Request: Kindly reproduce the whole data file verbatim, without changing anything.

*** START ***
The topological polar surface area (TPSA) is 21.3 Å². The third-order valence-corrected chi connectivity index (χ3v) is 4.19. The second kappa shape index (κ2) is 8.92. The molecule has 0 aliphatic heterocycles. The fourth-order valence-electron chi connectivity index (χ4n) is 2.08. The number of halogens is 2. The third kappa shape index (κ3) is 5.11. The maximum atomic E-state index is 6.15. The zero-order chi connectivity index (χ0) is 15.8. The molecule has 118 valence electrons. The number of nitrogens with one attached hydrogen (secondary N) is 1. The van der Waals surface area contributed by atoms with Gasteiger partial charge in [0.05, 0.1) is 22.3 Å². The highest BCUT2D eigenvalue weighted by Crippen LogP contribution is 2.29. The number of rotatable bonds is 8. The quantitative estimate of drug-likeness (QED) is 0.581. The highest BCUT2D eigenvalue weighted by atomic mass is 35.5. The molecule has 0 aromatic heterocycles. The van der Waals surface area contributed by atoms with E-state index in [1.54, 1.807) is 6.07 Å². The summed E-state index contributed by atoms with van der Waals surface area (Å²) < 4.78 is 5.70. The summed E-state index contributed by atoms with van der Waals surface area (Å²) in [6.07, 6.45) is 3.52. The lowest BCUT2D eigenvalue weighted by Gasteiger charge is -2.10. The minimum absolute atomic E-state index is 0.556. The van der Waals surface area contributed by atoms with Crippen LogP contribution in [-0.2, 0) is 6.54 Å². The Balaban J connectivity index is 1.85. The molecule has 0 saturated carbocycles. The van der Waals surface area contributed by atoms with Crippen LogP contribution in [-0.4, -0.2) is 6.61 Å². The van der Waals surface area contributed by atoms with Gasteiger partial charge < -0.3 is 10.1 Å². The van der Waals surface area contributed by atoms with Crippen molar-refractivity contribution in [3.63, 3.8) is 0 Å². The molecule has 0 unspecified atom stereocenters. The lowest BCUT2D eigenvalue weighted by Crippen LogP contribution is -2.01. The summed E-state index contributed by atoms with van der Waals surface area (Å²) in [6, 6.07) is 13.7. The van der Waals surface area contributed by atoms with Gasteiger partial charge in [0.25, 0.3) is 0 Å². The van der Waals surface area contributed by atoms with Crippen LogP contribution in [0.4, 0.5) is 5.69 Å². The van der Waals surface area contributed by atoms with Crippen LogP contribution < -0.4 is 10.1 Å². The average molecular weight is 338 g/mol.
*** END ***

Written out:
The topological polar surface area (TPSA) is 21.3 Å². The third-order valence-corrected chi connectivity index (χ3v) is 4.19. The second kappa shape index (κ2) is 8.92. The molecule has 0 aliphatic heterocycles. The fourth-order valence-electron chi connectivity index (χ4n) is 2.08. The number of halogens is 2. The third kappa shape index (κ3) is 5.11. The maximum atomic E-state index is 6.15. The zero-order chi connectivity index (χ0) is 15.8. The molecule has 118 valence electrons. The number of nitrogens with one attached hydrogen (secondary N) is 1. The van der Waals surface area contributed by atoms with Gasteiger partial charge in [0.05, 0.1) is 22.3 Å². The highest BCUT2D eigenvalue weighted by Crippen LogP contribution is 2.29. The number of rotatable bonds is 8. The quantitative estimate of drug-likeness (QED) is 0.581. The highest BCUT2D eigenvalue weighted by atomic mass is 35.5. The molecule has 0 aromatic heterocycles. The van der Waals surface area contributed by atoms with E-state index in [1.54, 1.807) is 6.07 Å². The summed E-state index contributed by atoms with van der Waals surface area (Å²) < 4.78 is 5.70. The summed E-state index contributed by atoms with van der Waals surface area (Å²) in [6.07, 6.45) is 3.52. The lowest BCUT2D eigenvalue weighted by Gasteiger charge is -2.10. The minimum absolute atomic E-state index is 0.556. The van der Waals surface area contributed by atoms with Crippen LogP contribution in [-0.2, 0) is 6.54 Å². The Balaban J connectivity index is 1.85. The molecule has 0 saturated carbocycles. The van der Waals surface area contributed by atoms with Crippen LogP contribution in [-0.4, -0.2) is 6.61 Å². The van der Waals surface area contributed by atoms with Gasteiger partial charge < -0.3 is 10.1 Å². The van der Waals surface area contributed by atoms with Crippen molar-refractivity contribution in [3.63, 3.8) is 0 Å². The molecule has 0 unspecified atom stereocenters. The lowest BCUT2D eigenvalue weighted by Crippen LogP contribution is -2.01. The summed E-state index contributed by atoms with van der Waals surface area (Å²) in [6, 6.07) is 13.7. The van der Waals surface area contributed by atoms with Gasteiger partial charge in [0.25, 0.3) is 0 Å². The van der Waals surface area contributed by atoms with Crippen LogP contribution in [0.4, 0.5) is 5.69 Å². The van der Waals surface area contributed by atoms with Crippen LogP contribution < -0.4 is 10.1 Å². The average molecular weight is 338 g/mol.